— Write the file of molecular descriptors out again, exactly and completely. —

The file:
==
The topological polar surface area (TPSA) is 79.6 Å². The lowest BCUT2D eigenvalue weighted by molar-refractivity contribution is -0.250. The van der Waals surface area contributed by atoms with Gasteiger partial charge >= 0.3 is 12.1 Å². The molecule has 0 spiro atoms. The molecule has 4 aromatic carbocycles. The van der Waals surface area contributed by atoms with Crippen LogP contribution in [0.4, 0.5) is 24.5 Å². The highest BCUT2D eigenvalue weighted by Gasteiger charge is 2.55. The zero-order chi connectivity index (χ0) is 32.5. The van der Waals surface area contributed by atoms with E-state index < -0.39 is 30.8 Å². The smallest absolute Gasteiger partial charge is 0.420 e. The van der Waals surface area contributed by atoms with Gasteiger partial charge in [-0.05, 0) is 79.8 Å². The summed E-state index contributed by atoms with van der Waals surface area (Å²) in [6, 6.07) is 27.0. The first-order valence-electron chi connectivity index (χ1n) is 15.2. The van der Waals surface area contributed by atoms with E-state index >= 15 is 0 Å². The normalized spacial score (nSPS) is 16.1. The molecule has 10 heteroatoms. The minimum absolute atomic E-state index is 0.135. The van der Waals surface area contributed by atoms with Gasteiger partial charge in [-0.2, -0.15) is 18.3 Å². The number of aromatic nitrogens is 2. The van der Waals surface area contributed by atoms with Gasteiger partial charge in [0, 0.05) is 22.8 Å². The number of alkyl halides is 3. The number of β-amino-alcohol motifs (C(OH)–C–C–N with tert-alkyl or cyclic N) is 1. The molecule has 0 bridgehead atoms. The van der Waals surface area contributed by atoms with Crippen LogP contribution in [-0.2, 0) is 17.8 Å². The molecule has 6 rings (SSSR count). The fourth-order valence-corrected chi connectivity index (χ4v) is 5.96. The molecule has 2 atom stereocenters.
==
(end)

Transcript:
The topological polar surface area (TPSA) is 79.6 Å². The lowest BCUT2D eigenvalue weighted by molar-refractivity contribution is -0.250. The van der Waals surface area contributed by atoms with Gasteiger partial charge >= 0.3 is 12.1 Å². The molecule has 0 spiro atoms. The molecule has 4 aromatic carbocycles. The van der Waals surface area contributed by atoms with Crippen LogP contribution in [0.4, 0.5) is 24.5 Å². The highest BCUT2D eigenvalue weighted by Gasteiger charge is 2.55. The zero-order chi connectivity index (χ0) is 32.5. The van der Waals surface area contributed by atoms with E-state index < -0.39 is 30.8 Å². The smallest absolute Gasteiger partial charge is 0.420 e. The van der Waals surface area contributed by atoms with Gasteiger partial charge in [-0.05, 0) is 79.8 Å². The summed E-state index contributed by atoms with van der Waals surface area (Å²) in [6, 6.07) is 27.0. The first-order valence-electron chi connectivity index (χ1n) is 15.2. The van der Waals surface area contributed by atoms with E-state index >= 15 is 0 Å². The normalized spacial score (nSPS) is 16.1. The molecule has 10 heteroatoms. The minimum absolute atomic E-state index is 0.135. The van der Waals surface area contributed by atoms with Gasteiger partial charge in [-0.2, -0.15) is 18.3 Å². The number of aromatic nitrogens is 2. The van der Waals surface area contributed by atoms with Gasteiger partial charge in [0, 0.05) is 22.8 Å². The number of alkyl halides is 3. The number of β-amino-alcohol motifs (C(OH)–C–C–N with tert-alkyl or cyclic N) is 1. The molecule has 0 bridgehead atoms. The van der Waals surface area contributed by atoms with Crippen LogP contribution in [-0.2, 0) is 17.8 Å². The molecule has 6 rings (SSSR count). The fourth-order valence-corrected chi connectivity index (χ4v) is 5.96. The molecule has 2 atom stereocenters.